All metals are not created equal. The right sheet metal for your machined parts will depend on your component’s design, functionality, as well as fabrication process you choose to use. Regardless of the sheet metal you choose, sheet metal fabrication and metal stamping offer you a versatile, cost-efficient way to manufacture custom parts and components.
While metal stamping and sheet metal fabrication may appear to be interchangeable, there are differences between each process. Both processes are used for custom manufactured parts and components and both use sheet metal for the machined parts.
Suitable for high production runs, metal stamping uses a variety of methods like progressive die stamping or deep drawing via a machine press. This process is an economical way to manufacture custom components. Due to the simplicity of metal stamping, it requires longer lead times than sheet metal fabrication and can be cost-prohibitive for large production runs.
Sheet Metal Fabrication
Metal fabrication utilizes CNC cutters, where sheet metal is bent or cut, and separate pieces are assembled or welded together. Fabrication allows for more complex shapes and designs. Metal fabrication is a quick process, with short lead times. It is well suited for prototypes or small production runs when compared to metal stamping.
Sheet Metal Alloy Options
Whether you choose sheet metal fabrication or metal stamping, choosing the right sheet metal alloy is just as important as the manufacturing process you choose. Factors to consider include formability, strength, as well as cost, and corrosion resistance.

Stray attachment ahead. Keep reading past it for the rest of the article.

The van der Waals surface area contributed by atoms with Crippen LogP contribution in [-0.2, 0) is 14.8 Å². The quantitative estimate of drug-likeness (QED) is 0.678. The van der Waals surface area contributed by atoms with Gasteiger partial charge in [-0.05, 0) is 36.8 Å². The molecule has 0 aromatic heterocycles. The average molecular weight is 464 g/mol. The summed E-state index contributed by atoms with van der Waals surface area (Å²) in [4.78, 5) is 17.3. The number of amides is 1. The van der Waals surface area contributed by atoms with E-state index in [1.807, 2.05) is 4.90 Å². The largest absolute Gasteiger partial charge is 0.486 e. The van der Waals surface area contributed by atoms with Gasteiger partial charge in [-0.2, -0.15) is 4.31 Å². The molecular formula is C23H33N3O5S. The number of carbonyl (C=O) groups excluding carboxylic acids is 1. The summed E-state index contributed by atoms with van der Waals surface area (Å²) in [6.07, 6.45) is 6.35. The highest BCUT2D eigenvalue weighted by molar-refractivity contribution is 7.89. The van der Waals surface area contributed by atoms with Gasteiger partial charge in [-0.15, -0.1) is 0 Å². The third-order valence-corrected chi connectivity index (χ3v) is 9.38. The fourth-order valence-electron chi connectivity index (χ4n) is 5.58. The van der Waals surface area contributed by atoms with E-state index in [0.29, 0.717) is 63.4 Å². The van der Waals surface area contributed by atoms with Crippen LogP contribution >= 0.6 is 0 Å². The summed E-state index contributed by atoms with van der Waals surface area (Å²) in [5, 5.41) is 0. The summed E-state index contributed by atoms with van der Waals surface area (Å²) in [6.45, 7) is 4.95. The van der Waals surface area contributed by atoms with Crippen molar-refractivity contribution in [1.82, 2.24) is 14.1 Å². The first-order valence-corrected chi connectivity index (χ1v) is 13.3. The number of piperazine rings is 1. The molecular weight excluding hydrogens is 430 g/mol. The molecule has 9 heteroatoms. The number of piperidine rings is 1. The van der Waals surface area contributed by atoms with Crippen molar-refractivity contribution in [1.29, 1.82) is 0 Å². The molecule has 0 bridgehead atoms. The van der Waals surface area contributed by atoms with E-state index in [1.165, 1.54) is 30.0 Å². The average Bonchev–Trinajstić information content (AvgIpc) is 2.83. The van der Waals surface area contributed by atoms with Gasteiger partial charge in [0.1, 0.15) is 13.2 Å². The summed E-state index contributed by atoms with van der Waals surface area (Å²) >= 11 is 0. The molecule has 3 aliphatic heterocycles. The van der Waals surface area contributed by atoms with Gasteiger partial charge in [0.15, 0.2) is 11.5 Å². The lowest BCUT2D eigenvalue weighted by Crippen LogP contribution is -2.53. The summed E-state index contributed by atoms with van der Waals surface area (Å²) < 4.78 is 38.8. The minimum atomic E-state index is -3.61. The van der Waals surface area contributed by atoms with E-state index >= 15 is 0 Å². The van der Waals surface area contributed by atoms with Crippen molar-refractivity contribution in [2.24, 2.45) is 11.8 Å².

Common sheet metal alloy options include:
- Lightweight properties and excellent corrosion resistance make this alloy a viable option for a wide range of custom components.
- Thermally and electrically conductive.
- Variety of alloy grades for customization.
- Stainless Steel
- Various SS grades available for sheet metal fabrication or metal stamping.
- Excellent corrosion resistance and strength.
- Austenitic stainless steels (300 series) are non-magnetic while Ferritic and Martensitic stainless steels are magnetic.
- Cold Rolled Steel
- 1018 and 1008 alloy options.
- Capable of complex geometries and tight tolerances.
- Provides a smooth surface finish.
- Brass and Copper
- Easily weldable.
- Corrosion resistant.
The thickness of the sheet metal for your custom component will depend on the manufacturing process and design of your components or parts. Metal foil, sheet, and plate reflect varying thicknesses that factor into the alloy and process that is best suited for your custom machined parts.
Manufacturing and Design Considerations
With materials playing a pivotal role in sheet metal options, design and manufacturing considerations matter as well. The size and complexity of your component combined with the material choice and budget can dictate which manufacturing process will be best suited for your needs. Additional factors to consider include:
- Complexity of your component’s geometries
- Wall thicknesses
- Alloy considerations such as weldability or tensile strength
There are various finishing options for sheet metal fabrication, including:
- Powder coating
- Sand blasting
Finishing options can provide additional corrosion resistance capabilities or offer an aesthetically pleasing option for your completed component.
Find a Sheet Metal Fabricator or Metal Stamping Manufacturer
Let Compass & Anvil source a sheet metal fabricator or metal stamping manufacturer for your custom component needs. We work with a wide range of industries, providing sourcing services for industry leaders across the US. Get started with a sheet metal fabrication or metal stamping project. Request a quote today.